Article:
Thursday, February 02, 2023

The Umno purge and big Malaysian stink

S Thayaparan

"Everything happens fast, but nothing actually happens. Each story on televised news is 'breaking' until it is displaced by the next one. So we are hit by wave upon wave but never see the ocean."

- Timothy Snyder, On Tyranny

COMMENT | Honestly, I do not think this is an Umno purge, because when it comes to politicians, whatever the party, it is more accurately described as diarrhoea. The personalities involved in this case are not important.

Those sacked or suspended were not a threat because of their ideological stance or because they wanted some kind of genuine reform. What genuine reform means in a race-based party is open to debate. I cannot make that argument but would be interested if anyone could.

No doubt they would be feted by power brokers or wannabe power brokers to assume positions that their benefactors think appropriate - until they can be reintroduced to the mainstream political process. Some will, of course, use their ejection from Umno as some sort of badge of honour while others will lay low, being silent partners to more vocal political personalities.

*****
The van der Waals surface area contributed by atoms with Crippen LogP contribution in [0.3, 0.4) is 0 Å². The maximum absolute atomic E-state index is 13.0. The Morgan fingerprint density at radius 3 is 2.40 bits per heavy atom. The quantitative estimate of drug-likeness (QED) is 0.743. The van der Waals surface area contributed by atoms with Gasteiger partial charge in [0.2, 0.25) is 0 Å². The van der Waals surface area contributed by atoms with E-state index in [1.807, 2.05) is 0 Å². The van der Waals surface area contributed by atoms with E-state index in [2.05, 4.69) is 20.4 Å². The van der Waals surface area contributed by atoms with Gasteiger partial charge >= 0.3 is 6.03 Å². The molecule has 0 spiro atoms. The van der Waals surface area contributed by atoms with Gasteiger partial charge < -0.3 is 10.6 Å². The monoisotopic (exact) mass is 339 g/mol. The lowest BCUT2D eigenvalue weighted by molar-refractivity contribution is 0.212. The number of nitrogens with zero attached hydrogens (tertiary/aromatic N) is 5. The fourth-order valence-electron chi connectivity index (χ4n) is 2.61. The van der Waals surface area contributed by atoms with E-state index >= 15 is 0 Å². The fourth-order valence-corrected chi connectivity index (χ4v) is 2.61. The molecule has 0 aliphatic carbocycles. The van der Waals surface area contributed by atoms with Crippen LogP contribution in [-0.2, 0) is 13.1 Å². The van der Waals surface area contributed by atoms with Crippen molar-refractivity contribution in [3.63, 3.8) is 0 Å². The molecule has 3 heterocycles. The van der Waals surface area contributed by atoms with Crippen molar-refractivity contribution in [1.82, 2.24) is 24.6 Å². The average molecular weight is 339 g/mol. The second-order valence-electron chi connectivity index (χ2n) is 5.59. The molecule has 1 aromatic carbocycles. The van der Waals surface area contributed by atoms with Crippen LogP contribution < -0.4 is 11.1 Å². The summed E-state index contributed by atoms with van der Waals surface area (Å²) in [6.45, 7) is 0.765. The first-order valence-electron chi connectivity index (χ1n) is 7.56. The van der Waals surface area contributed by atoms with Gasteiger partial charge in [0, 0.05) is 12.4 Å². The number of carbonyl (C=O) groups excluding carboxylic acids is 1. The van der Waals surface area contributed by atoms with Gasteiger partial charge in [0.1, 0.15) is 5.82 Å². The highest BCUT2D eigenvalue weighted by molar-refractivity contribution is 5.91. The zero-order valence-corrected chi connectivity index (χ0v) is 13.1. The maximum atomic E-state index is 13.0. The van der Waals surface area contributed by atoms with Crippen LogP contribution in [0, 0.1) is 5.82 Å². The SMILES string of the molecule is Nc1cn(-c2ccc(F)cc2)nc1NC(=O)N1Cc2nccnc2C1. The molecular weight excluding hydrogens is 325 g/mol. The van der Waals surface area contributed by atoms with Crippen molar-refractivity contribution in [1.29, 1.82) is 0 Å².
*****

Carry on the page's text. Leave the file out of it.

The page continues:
Those who were kicked out did so because they were loyal to people other than the current big cheese. Put it this way, if you are an Umno operative, the choices are to curry favour with Prime Minister Anwar Ibrahim and Pakatan Harapan through Umno or get cosy with Peritakan Nasional (PN) through Umno.

Political analyst Wong Chin Huat wrote a good solid piece about this night of the long knives - and the most cogent point for me at least was this one: “Technically, even if BN walks out, the coalition government still has 118 seats. But that would mean all three Malay-Muslim nationalist parties – PAS (43), Bersatu (31) and Umno (26) – are in the opposition, politically undermining the coalition government’s communal legitimacy.”

I am a tad sceptical about this point, not that I think Wong is wrong, but rather I think the communal legitimacy is more about satisfying the Malay establishment, which includes the “korporat” (corporate) interests.

I think for the average Malay rakyat who voted PN and no doubt whose vote is weighted unfairly, communal legitimacy means bupkis, especially since they understand that the system, no matter who is in charge, is favoured towards them.

In fact, Umno is like MCA in the sense that there is a fig leaf and if the Chinese community figured that out no doubt the much better informed – informed in the ways of ketuanism (supremacy), that is – have realised that Umno is a lame duck.